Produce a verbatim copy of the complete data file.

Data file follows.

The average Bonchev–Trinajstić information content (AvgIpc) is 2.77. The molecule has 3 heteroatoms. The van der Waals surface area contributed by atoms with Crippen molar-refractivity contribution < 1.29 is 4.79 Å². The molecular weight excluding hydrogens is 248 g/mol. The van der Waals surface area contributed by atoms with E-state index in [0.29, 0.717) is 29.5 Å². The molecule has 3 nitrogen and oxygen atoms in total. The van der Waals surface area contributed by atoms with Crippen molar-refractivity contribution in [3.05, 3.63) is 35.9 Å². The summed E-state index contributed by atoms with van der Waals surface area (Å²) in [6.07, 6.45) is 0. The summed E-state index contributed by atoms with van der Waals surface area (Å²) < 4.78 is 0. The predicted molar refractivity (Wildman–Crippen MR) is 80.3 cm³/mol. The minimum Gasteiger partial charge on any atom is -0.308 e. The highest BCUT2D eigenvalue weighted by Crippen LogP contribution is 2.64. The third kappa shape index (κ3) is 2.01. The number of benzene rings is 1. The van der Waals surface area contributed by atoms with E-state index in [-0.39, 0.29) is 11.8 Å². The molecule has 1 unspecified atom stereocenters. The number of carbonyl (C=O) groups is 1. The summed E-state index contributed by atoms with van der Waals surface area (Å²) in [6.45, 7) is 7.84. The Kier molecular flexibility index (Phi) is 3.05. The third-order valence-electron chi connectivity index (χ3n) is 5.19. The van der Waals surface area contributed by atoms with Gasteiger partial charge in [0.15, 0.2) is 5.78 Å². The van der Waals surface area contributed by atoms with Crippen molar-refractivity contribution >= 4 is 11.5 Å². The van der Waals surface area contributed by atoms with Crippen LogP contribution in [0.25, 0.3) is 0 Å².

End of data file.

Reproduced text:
The average Bonchev–Trinajstić information content (AvgIpc) is 2.77. The molecule has 3 heteroatoms. The van der Waals surface area contributed by atoms with Crippen molar-refractivity contribution < 1.29 is 4.79 Å². The molecular weight excluding hydrogens is 248 g/mol. The van der Waals surface area contributed by atoms with E-state index in [0.29, 0.717) is 29.5 Å². The molecule has 3 nitrogen and oxygen atoms in total. The van der Waals surface area contributed by atoms with Crippen molar-refractivity contribution in [3.05, 3.63) is 35.9 Å². The summed E-state index contributed by atoms with van der Waals surface area (Å²) in [6.07, 6.45) is 0. The summed E-state index contributed by atoms with van der Waals surface area (Å²) < 4.78 is 0. The predicted molar refractivity (Wildman–Crippen MR) is 80.3 cm³/mol. The minimum Gasteiger partial charge on any atom is -0.308 e. The highest BCUT2D eigenvalue weighted by Crippen LogP contribution is 2.64. The third kappa shape index (κ3) is 2.01. The number of benzene rings is 1. The van der Waals surface area contributed by atoms with E-state index in [-0.39, 0.29) is 11.8 Å². The molecule has 1 unspecified atom stereocenters. The number of carbonyl (C=O) groups is 1. The summed E-state index contributed by atoms with van der Waals surface area (Å²) in [6.45, 7) is 7.84. The Kier molecular flexibility index (Phi) is 3.05. The third-order valence-electron chi connectivity index (χ3n) is 5.19. The van der Waals surface area contributed by atoms with Gasteiger partial charge in [0.15, 0.2) is 5.78 Å². The van der Waals surface area contributed by atoms with Crippen molar-refractivity contribution >= 4 is 11.5 Å². The van der Waals surface area contributed by atoms with Crippen LogP contribution in [0.25, 0.3) is 0 Å².